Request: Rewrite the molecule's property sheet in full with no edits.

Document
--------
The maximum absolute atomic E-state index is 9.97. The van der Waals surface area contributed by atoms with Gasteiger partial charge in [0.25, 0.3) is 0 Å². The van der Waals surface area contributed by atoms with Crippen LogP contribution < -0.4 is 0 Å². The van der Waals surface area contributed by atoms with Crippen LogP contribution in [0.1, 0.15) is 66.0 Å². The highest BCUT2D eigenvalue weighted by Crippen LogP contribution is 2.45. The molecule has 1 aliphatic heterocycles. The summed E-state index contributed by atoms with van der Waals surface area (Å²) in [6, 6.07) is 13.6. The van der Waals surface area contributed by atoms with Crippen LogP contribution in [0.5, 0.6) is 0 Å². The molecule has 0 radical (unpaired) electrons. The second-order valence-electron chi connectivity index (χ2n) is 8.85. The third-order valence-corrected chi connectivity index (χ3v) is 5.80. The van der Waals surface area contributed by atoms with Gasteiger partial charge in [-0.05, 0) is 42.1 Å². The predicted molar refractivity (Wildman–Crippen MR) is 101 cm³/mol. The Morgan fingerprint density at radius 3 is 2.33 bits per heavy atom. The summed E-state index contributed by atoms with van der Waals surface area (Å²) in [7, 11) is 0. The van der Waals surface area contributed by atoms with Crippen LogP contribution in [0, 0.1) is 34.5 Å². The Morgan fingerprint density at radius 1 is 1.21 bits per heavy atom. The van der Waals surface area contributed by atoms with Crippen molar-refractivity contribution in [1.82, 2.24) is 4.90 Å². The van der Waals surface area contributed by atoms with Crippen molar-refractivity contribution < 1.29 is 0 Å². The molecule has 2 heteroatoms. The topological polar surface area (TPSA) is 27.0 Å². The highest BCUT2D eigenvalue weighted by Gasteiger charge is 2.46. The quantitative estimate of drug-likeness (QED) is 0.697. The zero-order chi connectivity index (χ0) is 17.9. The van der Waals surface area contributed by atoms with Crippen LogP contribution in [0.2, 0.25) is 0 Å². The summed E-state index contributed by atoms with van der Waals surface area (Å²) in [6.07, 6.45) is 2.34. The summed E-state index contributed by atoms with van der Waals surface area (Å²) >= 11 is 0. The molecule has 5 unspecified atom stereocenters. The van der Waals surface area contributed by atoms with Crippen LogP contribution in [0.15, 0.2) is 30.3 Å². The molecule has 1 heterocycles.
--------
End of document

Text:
The maximum absolute atomic E-state index is 9.97. The van der Waals surface area contributed by atoms with Gasteiger partial charge in [0.25, 0.3) is 0 Å². The van der Waals surface area contributed by atoms with Crippen LogP contribution < -0.4 is 0 Å². The van der Waals surface area contributed by atoms with Crippen LogP contribution in [0.1, 0.15) is 66.0 Å². The highest BCUT2D eigenvalue weighted by Crippen LogP contribution is 2.45. The molecule has 1 aliphatic heterocycles. The summed E-state index contributed by atoms with van der Waals surface area (Å²) in [6, 6.07) is 13.6. The van der Waals surface area contributed by atoms with Crippen LogP contribution in [0.5, 0.6) is 0 Å². The molecule has 0 radical (unpaired) electrons. The second-order valence-electron chi connectivity index (χ2n) is 8.85. The third-order valence-corrected chi connectivity index (χ3v) is 5.80. The van der Waals surface area contributed by atoms with Gasteiger partial charge in [-0.05, 0) is 42.1 Å². The predicted molar refractivity (Wildman–Crippen MR) is 101 cm³/mol. The Morgan fingerprint density at radius 3 is 2.33 bits per heavy atom. The summed E-state index contributed by atoms with van der Waals surface area (Å²) in [7, 11) is 0. The van der Waals surface area contributed by atoms with Crippen LogP contribution in [0, 0.1) is 34.5 Å². The Morgan fingerprint density at radius 1 is 1.21 bits per heavy atom. The van der Waals surface area contributed by atoms with Crippen molar-refractivity contribution in [1.82, 2.24) is 4.90 Å². The van der Waals surface area contributed by atoms with Crippen molar-refractivity contribution < 1.29 is 0 Å². The molecule has 2 heteroatoms. The topological polar surface area (TPSA) is 27.0 Å². The highest BCUT2D eigenvalue weighted by Gasteiger charge is 2.46. The quantitative estimate of drug-likeness (QED) is 0.697. The zero-order chi connectivity index (χ0) is 17.9. The van der Waals surface area contributed by atoms with Crippen LogP contribution in [0.2, 0.25) is 0 Å². The summed E-state index contributed by atoms with van der Waals surface area (Å²) in [6.07, 6.45) is 2.34. The summed E-state index contributed by atoms with van der Waals surface area (Å²) >= 11 is 0. The molecule has 5 unspecified atom stereocenters. The van der Waals surface area contributed by atoms with Crippen LogP contribution in [0.15, 0.2) is 30.3 Å². The molecule has 1 heterocycles.